CALIFORNIA | LOCAL
March 1, 1999 |
The big stone needed a little rocking. So the homeless man gently nudged it left and right, and then front to back. The basketball-size hunk of granite seesawed for a moment before coming to a stop--perfectly balanced on top of a delicately stacked pile of stones. Fernando Anglero carefully pulled away his hands and slowly stepped back. "It gives me such pleasure when I find the center," he said. "It brings me peace."
February 24, 1995 |
Conflict between the needs of 21st-Century Portuguese and the unique testimony of their Ice Age ancestors is starkly written on the rock walls of a desolate river valley. Hundreds of newly discovered rock engravings hewn 20,000 years ago in what may prove to be the world's largest outdoor gallery of prehistoric art are facing death by drowning in the valley of the Coa River in northern Portugal.
March 6, 1989 |
The city dwellers reached the granite bluff in the Mojave Desert just before dawn. Moments later the winter sun spilled over the southern Sierra Nevada, illuminating wall paintings of animals, celestial objects and medicine men, drawings that were old before Michelangelo painted the Sistine Chapel. "I felt an immediate connection," said Rowena Jeans of Palos Verdes, who had risen at 2 a.m. to visit the Indian rock art site as part of a UCLA archeology class.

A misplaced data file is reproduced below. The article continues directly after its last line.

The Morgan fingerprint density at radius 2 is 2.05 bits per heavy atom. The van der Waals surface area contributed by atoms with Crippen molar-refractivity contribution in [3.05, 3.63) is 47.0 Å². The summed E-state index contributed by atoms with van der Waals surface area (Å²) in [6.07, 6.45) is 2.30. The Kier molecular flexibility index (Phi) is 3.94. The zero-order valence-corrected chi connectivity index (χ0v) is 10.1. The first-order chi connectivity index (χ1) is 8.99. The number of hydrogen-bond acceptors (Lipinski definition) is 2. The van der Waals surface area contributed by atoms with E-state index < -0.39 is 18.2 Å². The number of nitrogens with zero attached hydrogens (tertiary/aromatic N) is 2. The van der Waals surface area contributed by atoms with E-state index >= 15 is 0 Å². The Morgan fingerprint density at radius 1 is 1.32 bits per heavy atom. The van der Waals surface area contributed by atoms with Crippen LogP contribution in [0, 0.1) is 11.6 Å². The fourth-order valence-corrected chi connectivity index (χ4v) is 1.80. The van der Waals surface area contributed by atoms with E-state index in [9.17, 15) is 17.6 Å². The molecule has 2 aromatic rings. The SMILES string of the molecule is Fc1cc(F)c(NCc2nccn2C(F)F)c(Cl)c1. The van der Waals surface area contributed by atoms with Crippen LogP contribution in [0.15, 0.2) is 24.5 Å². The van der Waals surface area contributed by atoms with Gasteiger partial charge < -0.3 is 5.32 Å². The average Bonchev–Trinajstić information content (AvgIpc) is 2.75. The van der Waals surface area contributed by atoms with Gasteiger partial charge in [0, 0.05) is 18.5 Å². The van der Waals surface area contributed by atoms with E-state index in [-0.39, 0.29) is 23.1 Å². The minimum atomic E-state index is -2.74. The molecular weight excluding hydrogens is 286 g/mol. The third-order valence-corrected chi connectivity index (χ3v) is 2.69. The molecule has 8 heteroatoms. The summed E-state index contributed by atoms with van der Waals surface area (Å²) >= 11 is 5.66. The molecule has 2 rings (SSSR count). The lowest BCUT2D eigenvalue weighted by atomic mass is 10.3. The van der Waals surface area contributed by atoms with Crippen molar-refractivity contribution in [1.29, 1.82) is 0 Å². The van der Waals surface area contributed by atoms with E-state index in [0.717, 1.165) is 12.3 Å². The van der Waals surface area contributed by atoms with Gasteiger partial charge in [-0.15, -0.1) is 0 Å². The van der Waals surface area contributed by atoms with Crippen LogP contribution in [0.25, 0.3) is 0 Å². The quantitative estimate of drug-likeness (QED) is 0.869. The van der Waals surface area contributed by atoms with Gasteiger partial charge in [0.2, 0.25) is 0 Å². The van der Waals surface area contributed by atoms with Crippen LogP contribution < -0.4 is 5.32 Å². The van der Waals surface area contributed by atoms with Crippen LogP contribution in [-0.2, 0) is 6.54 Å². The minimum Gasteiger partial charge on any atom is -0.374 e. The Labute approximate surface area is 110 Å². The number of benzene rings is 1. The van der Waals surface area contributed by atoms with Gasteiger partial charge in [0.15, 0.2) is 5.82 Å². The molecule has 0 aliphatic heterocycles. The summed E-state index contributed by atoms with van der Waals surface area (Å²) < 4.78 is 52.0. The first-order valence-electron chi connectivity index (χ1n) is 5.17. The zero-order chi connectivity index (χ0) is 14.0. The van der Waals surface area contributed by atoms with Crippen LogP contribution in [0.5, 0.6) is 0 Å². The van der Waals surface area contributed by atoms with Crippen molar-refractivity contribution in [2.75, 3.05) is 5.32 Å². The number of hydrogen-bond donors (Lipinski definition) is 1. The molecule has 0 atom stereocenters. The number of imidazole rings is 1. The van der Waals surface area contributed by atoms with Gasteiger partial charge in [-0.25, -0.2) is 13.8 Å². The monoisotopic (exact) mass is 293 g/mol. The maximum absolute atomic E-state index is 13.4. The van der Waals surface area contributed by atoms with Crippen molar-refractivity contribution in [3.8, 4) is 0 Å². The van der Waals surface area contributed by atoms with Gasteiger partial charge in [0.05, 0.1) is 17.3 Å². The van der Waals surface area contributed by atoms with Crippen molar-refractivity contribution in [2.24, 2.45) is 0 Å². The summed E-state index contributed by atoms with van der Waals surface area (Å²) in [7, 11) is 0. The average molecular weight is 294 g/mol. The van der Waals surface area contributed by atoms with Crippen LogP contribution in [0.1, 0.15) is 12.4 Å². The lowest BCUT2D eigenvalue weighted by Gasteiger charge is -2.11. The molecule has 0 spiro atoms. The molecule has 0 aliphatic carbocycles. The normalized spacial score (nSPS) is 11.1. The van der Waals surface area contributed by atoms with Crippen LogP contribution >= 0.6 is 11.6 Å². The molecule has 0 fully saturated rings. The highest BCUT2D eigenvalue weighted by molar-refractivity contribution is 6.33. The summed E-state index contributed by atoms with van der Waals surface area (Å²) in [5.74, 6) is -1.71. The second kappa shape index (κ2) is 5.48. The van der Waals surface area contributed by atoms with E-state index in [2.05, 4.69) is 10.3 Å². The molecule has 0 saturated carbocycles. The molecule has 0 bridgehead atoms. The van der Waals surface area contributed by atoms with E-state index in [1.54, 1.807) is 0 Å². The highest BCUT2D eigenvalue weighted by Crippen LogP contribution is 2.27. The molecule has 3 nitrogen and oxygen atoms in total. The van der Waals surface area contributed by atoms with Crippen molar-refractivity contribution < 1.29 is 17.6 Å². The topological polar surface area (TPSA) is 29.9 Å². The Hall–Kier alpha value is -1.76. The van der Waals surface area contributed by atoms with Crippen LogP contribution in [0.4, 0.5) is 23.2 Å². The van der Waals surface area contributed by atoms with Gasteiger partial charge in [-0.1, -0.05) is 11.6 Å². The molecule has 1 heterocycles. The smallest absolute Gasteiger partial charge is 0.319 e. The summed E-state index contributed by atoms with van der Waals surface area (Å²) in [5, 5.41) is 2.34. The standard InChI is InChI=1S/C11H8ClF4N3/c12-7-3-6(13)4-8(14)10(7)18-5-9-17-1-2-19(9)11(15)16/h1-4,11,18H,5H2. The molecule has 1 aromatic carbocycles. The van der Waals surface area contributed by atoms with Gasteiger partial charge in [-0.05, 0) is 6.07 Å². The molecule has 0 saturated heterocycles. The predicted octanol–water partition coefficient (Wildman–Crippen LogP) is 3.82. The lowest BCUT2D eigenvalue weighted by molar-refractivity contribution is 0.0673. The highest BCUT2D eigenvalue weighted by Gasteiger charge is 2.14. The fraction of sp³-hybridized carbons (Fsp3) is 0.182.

October 27, 2002 |
Sierra de San Francisco, Mexico THE air was clear and fresh. Heat from the sun radiated from volcanic rubble, intensifying a midday temperature in the high 70s. Some nights were mild; some were frigid. But always, as the winter light waned, a concert began. Doves sang plaintive songs from the red willows or palms that lined the pools. Frogs started croaky calls, so loud at times that our tent vibrated in the echoes. Owls occasionally swooped up the canyon, hooting softly.
May 9, 2004 |
Deep within the limestone hills of the Ardeche region lies the secret entrance to Chauvet, the 34,000-year-old grotto called "the Sistine Chapel of prehistoric art." Ft. Knox-grade technology protects its opening. Inside are the oldest paintings now known to man, works so important and so fragile that the elite team of researchers assigned to study them is obliged to work under draconian conditions.
June 11, 1991 |
Archeologist Daniel F. McCarthy is trying to learn as much as possible about a mystery he believes will never be solved. McCarthy, 42, has recorded and photographed 50 Indian mazes he estimates are up to 3,000 years old in Orange, Riverside, Imperial and San Diego counties. "I know of no other similar aborigine carvings anywhere else in California, in America or in the world," said McCarthy, a scientist on the faculty of UC Riverside.